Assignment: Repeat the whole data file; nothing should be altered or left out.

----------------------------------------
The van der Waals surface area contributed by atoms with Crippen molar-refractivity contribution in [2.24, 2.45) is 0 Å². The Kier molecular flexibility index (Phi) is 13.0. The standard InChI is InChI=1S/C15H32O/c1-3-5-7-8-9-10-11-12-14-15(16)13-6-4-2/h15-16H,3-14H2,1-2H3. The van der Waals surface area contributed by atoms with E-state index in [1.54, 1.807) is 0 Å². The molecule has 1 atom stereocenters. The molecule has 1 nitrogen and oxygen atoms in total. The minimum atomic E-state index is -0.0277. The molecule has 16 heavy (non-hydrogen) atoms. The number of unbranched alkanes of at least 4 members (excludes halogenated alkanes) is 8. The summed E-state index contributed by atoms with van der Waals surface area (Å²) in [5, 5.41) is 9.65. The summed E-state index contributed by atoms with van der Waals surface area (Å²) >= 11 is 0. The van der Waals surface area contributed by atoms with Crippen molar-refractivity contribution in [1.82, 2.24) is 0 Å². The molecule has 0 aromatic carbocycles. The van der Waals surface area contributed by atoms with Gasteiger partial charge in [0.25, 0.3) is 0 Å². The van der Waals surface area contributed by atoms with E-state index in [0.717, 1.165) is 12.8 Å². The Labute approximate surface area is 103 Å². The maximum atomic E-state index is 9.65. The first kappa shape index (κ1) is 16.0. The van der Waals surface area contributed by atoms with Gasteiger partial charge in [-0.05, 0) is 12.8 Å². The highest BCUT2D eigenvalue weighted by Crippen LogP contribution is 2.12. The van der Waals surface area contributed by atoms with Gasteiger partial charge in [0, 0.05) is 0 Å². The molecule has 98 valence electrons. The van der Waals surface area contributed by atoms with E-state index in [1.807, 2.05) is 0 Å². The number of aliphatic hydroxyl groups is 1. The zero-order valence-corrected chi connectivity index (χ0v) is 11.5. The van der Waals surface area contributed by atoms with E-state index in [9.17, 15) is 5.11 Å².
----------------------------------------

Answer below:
The van der Waals surface area contributed by atoms with Crippen molar-refractivity contribution in [2.24, 2.45) is 0 Å². The Kier molecular flexibility index (Phi) is 13.0. The standard InChI is InChI=1S/C15H32O/c1-3-5-7-8-9-10-11-12-14-15(16)13-6-4-2/h15-16H,3-14H2,1-2H3. The van der Waals surface area contributed by atoms with E-state index in [1.54, 1.807) is 0 Å². The molecule has 1 atom stereocenters. The molecule has 1 nitrogen and oxygen atoms in total. The minimum atomic E-state index is -0.0277. The molecule has 16 heavy (non-hydrogen) atoms. The number of unbranched alkanes of at least 4 members (excludes halogenated alkanes) is 8. The summed E-state index contributed by atoms with van der Waals surface area (Å²) in [5, 5.41) is 9.65. The summed E-state index contributed by atoms with van der Waals surface area (Å²) >= 11 is 0. The van der Waals surface area contributed by atoms with Crippen molar-refractivity contribution in [1.82, 2.24) is 0 Å². The molecule has 0 aromatic carbocycles. The van der Waals surface area contributed by atoms with Gasteiger partial charge in [0.25, 0.3) is 0 Å². The van der Waals surface area contributed by atoms with E-state index in [0.717, 1.165) is 12.8 Å². The Labute approximate surface area is 103 Å². The maximum atomic E-state index is 9.65. The first kappa shape index (κ1) is 16.0. The van der Waals surface area contributed by atoms with Gasteiger partial charge in [-0.05, 0) is 12.8 Å². The highest BCUT2D eigenvalue weighted by Crippen LogP contribution is 2.12. The van der Waals surface area contributed by atoms with Gasteiger partial charge in [0, 0.05) is 0 Å². The molecule has 98 valence electrons. The van der Waals surface area contributed by atoms with E-state index in [1.807, 2.05) is 0 Å². The number of aliphatic hydroxyl groups is 1. The zero-order valence-corrected chi connectivity index (χ0v) is 11.5. The van der Waals surface area contributed by atoms with E-state index in [9.17, 15) is 5.11 Å².